Switzerland’s financial regulator said Thursday that JPMorgan Chase & Co. seriously breached anti-money laundering regulations in its dealings with Malaysian sovereign wealth fund 1MDB.
The Swiss Financial Market Supervisory Authority or FINMA said JPMorgan also failed to manage PEP risks related 1MDB.
The agency appointed a monitor to review JPMorgan’s controls on an ongoing basis. It didn’t impose any financial or other penalties on the bank.
JPMorgan credited “hundreds of millions” of U.S. dollars from 1MDB to the personal account of an individual with close ties to a business partner of the sovereign wealth fund, FINMA said.
The bank also accepted incomplete or inconsistent information from clients without examining it further or documenting it, the Swiss regulator said.
More than $4.5 billion was allegedly looted from 1Malaysia Development Berhad from 2009 through 2015 “by high-level officials” of the fund and their associates, the U.S. DOJ said.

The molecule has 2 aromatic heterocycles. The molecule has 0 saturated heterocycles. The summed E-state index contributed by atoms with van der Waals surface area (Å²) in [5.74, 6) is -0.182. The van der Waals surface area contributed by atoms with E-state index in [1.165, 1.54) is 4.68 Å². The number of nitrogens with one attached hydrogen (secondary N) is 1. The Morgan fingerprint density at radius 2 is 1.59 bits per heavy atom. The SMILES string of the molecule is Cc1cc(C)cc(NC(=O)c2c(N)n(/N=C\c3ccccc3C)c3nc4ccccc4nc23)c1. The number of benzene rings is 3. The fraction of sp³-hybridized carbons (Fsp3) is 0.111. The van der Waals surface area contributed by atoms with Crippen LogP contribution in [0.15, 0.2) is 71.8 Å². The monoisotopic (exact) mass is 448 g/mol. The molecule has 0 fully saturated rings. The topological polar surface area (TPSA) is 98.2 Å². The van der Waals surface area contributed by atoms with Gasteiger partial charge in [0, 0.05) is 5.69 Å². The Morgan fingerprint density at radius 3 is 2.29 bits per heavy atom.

The DOJ has filed forfeiture actions against nearly $1.7 billion in assets linked to 1MDB.
Last year Singapore seized property and bank accounts worth about $177 million linked to money allegedly diverted from 1MDB.
The Monetary Authority of Singapore stripped BSI Bank and Falcon Bank of their licenses because of money-laundering violations related to 1MDB.
MAS also fined DBS Bank about $720,000, Standard Chartered Bank $3.7 million, and Coutts & Co $1.73 million.
MAS sanctioned ten individuals for 1MDB-related offenses.
Tim Leissner, the former chief of Goldman Sachs (Southeast Asia), was banned from the Singapore financial sector for ten years.
In October this year, Wall Street’s independent regulator banned Leissner from the U.S. securities industry after he said he wouldn’t cooperate with the regulator’s investigation.
Leissner didn’t respond to requests from the Financial Industry Regulatory Authority for documents and other information related to his departure from Goldman Sachs in 2016.
Switzerland’s FINMA said Thursday:
J.P. Morgan failed to adequately identify the increased money laundering risks in some of the business relationships related to this case. In other relationships, while the bank correctly identified the clients as politically exposed persons (PEPs), it managed the increased risks arising from these relationships inadequately.
FINMA has brought a total of seven cases in Switzerland in relation to 1MDB. It said Thursday without elaborating that one case remains open.
Richard L. Cassin is the publisher and editor of the FCPA Blog.